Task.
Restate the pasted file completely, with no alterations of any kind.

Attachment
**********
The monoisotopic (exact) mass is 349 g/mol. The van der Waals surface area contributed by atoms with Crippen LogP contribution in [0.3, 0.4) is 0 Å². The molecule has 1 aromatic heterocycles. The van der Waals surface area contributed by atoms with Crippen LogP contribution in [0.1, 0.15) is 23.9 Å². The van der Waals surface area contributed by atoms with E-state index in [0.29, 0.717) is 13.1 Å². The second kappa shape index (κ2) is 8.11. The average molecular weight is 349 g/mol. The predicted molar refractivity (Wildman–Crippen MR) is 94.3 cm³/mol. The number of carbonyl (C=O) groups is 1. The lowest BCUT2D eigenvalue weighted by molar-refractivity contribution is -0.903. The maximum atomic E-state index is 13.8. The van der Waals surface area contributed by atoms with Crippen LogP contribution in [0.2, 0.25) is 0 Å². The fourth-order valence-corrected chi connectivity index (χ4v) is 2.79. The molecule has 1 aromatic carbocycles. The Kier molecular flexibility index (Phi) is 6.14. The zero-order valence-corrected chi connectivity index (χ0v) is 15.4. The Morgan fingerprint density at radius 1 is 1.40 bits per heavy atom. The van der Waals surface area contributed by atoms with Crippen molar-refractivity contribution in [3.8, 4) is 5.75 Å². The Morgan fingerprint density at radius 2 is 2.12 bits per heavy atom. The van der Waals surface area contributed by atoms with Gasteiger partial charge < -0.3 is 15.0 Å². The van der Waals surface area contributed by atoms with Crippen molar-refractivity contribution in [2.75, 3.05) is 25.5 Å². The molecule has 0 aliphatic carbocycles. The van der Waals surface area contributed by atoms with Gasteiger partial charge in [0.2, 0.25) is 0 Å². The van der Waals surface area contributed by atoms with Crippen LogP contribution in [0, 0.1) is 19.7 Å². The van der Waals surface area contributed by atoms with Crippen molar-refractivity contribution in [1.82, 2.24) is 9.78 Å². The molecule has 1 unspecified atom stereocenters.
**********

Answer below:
The monoisotopic (exact) mass is 349 g/mol. The van der Waals surface area contributed by atoms with Crippen LogP contribution in [0.3, 0.4) is 0 Å². The molecule has 1 aromatic heterocycles. The van der Waals surface area contributed by atoms with Crippen LogP contribution in [0.1, 0.15) is 23.9 Å². The van der Waals surface area contributed by atoms with E-state index in [0.29, 0.717) is 13.1 Å². The second kappa shape index (κ2) is 8.11. The average molecular weight is 349 g/mol. The predicted molar refractivity (Wildman–Crippen MR) is 94.3 cm³/mol. The number of carbonyl (C=O) groups is 1. The lowest BCUT2D eigenvalue weighted by molar-refractivity contribution is -0.903. The maximum atomic E-state index is 13.8. The van der Waals surface area contributed by atoms with Crippen LogP contribution in [0.2, 0.25) is 0 Å². The fourth-order valence-corrected chi connectivity index (χ4v) is 2.79. The molecule has 1 aromatic carbocycles. The Kier molecular flexibility index (Phi) is 6.14. The zero-order valence-corrected chi connectivity index (χ0v) is 15.4. The Morgan fingerprint density at radius 1 is 1.40 bits per heavy atom. The van der Waals surface area contributed by atoms with Crippen molar-refractivity contribution in [3.8, 4) is 5.75 Å². The Morgan fingerprint density at radius 2 is 2.12 bits per heavy atom. The van der Waals surface area contributed by atoms with Gasteiger partial charge < -0.3 is 15.0 Å². The van der Waals surface area contributed by atoms with Crippen molar-refractivity contribution in [2.75, 3.05) is 25.5 Å². The molecule has 0 aliphatic carbocycles. The van der Waals surface area contributed by atoms with Gasteiger partial charge in [0.2, 0.25) is 0 Å². The van der Waals surface area contributed by atoms with Crippen LogP contribution in [0, 0.1) is 19.7 Å². The van der Waals surface area contributed by atoms with Crippen molar-refractivity contribution in [1.82, 2.24) is 9.78 Å². The molecule has 1 unspecified atom stereocenters.